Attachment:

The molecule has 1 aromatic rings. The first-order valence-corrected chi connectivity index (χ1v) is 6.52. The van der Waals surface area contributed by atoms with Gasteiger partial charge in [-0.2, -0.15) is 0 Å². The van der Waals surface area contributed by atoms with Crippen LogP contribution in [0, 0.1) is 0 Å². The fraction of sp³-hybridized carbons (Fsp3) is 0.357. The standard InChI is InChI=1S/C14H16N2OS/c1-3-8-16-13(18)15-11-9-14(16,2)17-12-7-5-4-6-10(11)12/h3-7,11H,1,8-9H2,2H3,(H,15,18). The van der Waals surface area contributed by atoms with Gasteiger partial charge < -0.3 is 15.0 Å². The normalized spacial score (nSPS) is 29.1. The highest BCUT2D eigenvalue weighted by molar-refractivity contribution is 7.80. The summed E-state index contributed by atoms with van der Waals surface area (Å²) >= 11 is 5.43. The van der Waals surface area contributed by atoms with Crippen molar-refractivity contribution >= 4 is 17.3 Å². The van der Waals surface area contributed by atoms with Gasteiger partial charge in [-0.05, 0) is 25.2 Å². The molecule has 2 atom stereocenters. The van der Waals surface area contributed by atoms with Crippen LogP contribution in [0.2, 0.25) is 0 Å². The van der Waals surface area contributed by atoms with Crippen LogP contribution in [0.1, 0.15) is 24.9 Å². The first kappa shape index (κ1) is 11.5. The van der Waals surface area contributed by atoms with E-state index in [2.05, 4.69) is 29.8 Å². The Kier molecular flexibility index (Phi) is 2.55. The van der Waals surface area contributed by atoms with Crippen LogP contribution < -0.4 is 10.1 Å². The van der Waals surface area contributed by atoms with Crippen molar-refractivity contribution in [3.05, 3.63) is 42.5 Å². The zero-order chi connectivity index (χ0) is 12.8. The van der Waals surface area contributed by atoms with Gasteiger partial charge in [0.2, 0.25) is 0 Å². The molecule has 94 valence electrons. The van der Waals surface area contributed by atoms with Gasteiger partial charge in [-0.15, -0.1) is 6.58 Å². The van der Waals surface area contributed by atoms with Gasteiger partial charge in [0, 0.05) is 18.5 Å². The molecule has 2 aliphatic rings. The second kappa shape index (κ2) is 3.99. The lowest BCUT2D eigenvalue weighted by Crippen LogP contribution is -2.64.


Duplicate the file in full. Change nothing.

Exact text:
The molecule has 1 aromatic rings. The first-order valence-corrected chi connectivity index (χ1v) is 6.52. The van der Waals surface area contributed by atoms with Gasteiger partial charge in [-0.2, -0.15) is 0 Å². The van der Waals surface area contributed by atoms with Crippen LogP contribution in [0, 0.1) is 0 Å². The fraction of sp³-hybridized carbons (Fsp3) is 0.357. The standard InChI is InChI=1S/C14H16N2OS/c1-3-8-16-13(18)15-11-9-14(16,2)17-12-7-5-4-6-10(11)12/h3-7,11H,1,8-9H2,2H3,(H,15,18). The van der Waals surface area contributed by atoms with Gasteiger partial charge < -0.3 is 15.0 Å². The normalized spacial score (nSPS) is 29.1. The highest BCUT2D eigenvalue weighted by molar-refractivity contribution is 7.80. The summed E-state index contributed by atoms with van der Waals surface area (Å²) >= 11 is 5.43. The van der Waals surface area contributed by atoms with Crippen molar-refractivity contribution >= 4 is 17.3 Å². The van der Waals surface area contributed by atoms with Gasteiger partial charge in [-0.05, 0) is 25.2 Å². The molecule has 2 atom stereocenters. The van der Waals surface area contributed by atoms with Crippen LogP contribution in [0.2, 0.25) is 0 Å². The van der Waals surface area contributed by atoms with Crippen LogP contribution in [0.1, 0.15) is 24.9 Å². The first kappa shape index (κ1) is 11.5. The van der Waals surface area contributed by atoms with E-state index in [2.05, 4.69) is 29.8 Å². The Kier molecular flexibility index (Phi) is 2.55. The van der Waals surface area contributed by atoms with Crippen LogP contribution < -0.4 is 10.1 Å². The van der Waals surface area contributed by atoms with Crippen molar-refractivity contribution in [3.05, 3.63) is 42.5 Å². The zero-order chi connectivity index (χ0) is 12.8. The van der Waals surface area contributed by atoms with Gasteiger partial charge in [0.2, 0.25) is 0 Å². The molecule has 94 valence electrons. The van der Waals surface area contributed by atoms with Gasteiger partial charge in [-0.15, -0.1) is 6.58 Å². The van der Waals surface area contributed by atoms with Gasteiger partial charge in [0, 0.05) is 18.5 Å². The molecule has 2 aliphatic rings. The second kappa shape index (κ2) is 3.99. The lowest BCUT2D eigenvalue weighted by Crippen LogP contribution is -2.64.